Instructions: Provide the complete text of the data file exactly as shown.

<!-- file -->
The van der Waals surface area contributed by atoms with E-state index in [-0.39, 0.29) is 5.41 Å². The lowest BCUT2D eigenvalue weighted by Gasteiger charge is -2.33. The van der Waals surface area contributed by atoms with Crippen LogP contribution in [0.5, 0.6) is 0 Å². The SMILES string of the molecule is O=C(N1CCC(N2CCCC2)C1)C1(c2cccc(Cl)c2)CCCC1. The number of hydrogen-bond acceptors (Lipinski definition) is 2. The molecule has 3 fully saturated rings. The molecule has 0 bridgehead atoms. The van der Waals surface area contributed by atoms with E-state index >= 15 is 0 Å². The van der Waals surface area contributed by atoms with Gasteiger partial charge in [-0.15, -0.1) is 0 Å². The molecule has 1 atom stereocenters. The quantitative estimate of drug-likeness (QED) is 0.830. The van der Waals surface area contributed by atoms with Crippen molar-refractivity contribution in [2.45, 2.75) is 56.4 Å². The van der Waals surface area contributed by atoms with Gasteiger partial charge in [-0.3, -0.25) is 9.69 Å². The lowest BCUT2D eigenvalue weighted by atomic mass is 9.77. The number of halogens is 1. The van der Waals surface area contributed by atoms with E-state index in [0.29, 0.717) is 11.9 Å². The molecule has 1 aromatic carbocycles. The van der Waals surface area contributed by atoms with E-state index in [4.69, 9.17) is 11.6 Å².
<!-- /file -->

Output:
The van der Waals surface area contributed by atoms with E-state index in [-0.39, 0.29) is 5.41 Å². The lowest BCUT2D eigenvalue weighted by Gasteiger charge is -2.33. The van der Waals surface area contributed by atoms with Crippen LogP contribution in [0.5, 0.6) is 0 Å². The SMILES string of the molecule is O=C(N1CCC(N2CCCC2)C1)C1(c2cccc(Cl)c2)CCCC1. The number of hydrogen-bond acceptors (Lipinski definition) is 2. The molecule has 3 fully saturated rings. The molecule has 0 bridgehead atoms. The van der Waals surface area contributed by atoms with E-state index >= 15 is 0 Å². The van der Waals surface area contributed by atoms with Gasteiger partial charge in [-0.15, -0.1) is 0 Å². The molecule has 1 atom stereocenters. The quantitative estimate of drug-likeness (QED) is 0.830. The van der Waals surface area contributed by atoms with Crippen molar-refractivity contribution in [2.45, 2.75) is 56.4 Å². The van der Waals surface area contributed by atoms with Gasteiger partial charge in [-0.3, -0.25) is 9.69 Å². The lowest BCUT2D eigenvalue weighted by atomic mass is 9.77. The number of halogens is 1. The van der Waals surface area contributed by atoms with E-state index in [0.29, 0.717) is 11.9 Å². The molecule has 1 aromatic carbocycles. The van der Waals surface area contributed by atoms with E-state index in [4.69, 9.17) is 11.6 Å².